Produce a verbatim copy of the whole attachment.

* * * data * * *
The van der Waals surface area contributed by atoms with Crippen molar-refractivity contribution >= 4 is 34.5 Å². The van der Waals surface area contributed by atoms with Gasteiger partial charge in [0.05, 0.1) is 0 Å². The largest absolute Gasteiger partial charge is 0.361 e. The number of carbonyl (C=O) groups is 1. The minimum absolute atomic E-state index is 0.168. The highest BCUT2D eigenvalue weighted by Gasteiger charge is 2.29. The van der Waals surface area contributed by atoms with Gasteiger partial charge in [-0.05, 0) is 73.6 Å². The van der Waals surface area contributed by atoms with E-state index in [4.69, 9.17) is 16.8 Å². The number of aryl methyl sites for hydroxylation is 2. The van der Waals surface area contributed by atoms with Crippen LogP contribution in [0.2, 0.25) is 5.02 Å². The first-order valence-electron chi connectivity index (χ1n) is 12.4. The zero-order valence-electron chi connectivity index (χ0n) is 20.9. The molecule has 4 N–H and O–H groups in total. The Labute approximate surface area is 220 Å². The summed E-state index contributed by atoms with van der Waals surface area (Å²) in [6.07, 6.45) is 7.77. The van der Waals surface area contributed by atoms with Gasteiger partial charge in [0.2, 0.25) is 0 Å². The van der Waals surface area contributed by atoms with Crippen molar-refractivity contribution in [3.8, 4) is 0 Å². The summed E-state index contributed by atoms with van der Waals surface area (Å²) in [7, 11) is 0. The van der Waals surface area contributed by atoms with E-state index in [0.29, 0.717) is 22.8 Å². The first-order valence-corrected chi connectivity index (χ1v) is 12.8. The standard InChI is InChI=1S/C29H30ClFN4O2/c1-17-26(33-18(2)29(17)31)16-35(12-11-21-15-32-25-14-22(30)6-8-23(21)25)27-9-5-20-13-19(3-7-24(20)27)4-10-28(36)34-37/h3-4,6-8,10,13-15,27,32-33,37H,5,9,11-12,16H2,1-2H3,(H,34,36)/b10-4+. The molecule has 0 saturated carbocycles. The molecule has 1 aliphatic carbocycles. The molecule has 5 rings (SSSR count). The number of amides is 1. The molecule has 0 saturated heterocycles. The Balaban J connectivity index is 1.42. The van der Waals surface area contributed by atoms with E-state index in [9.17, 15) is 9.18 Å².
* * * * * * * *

The van der Waals surface area contributed by atoms with Crippen molar-refractivity contribution >= 4 is 34.5 Å². The van der Waals surface area contributed by atoms with Gasteiger partial charge in [0.05, 0.1) is 0 Å². The largest absolute Gasteiger partial charge is 0.361 e. The number of carbonyl (C=O) groups is 1. The minimum absolute atomic E-state index is 0.168. The highest BCUT2D eigenvalue weighted by Gasteiger charge is 2.29. The van der Waals surface area contributed by atoms with Gasteiger partial charge in [-0.05, 0) is 73.6 Å². The van der Waals surface area contributed by atoms with E-state index in [4.69, 9.17) is 16.8 Å². The number of aryl methyl sites for hydroxylation is 2. The van der Waals surface area contributed by atoms with Crippen LogP contribution in [0.2, 0.25) is 5.02 Å². The first-order valence-electron chi connectivity index (χ1n) is 12.4. The zero-order valence-electron chi connectivity index (χ0n) is 20.9. The molecule has 4 N–H and O–H groups in total. The Labute approximate surface area is 220 Å². The summed E-state index contributed by atoms with van der Waals surface area (Å²) in [6.07, 6.45) is 7.77. The van der Waals surface area contributed by atoms with Gasteiger partial charge in [0.2, 0.25) is 0 Å². The van der Waals surface area contributed by atoms with Crippen molar-refractivity contribution in [3.8, 4) is 0 Å². The summed E-state index contributed by atoms with van der Waals surface area (Å²) in [7, 11) is 0. The van der Waals surface area contributed by atoms with E-state index in [0.29, 0.717) is 22.8 Å². The first-order valence-corrected chi connectivity index (χ1v) is 12.8. The standard InChI is InChI=1S/C29H30ClFN4O2/c1-17-26(33-18(2)29(17)31)16-35(12-11-21-15-32-25-14-22(30)6-8-23(21)25)27-9-5-20-13-19(3-7-24(20)27)4-10-28(36)34-37/h3-4,6-8,10,13-15,27,32-33,37H,5,9,11-12,16H2,1-2H3,(H,34,36)/b10-4+. The molecule has 0 saturated carbocycles. The molecule has 1 aliphatic carbocycles. The molecule has 5 rings (SSSR count). The number of amides is 1. The molecule has 0 saturated heterocycles. The Balaban J connectivity index is 1.42. The van der Waals surface area contributed by atoms with E-state index in [9.17, 15) is 9.18 Å².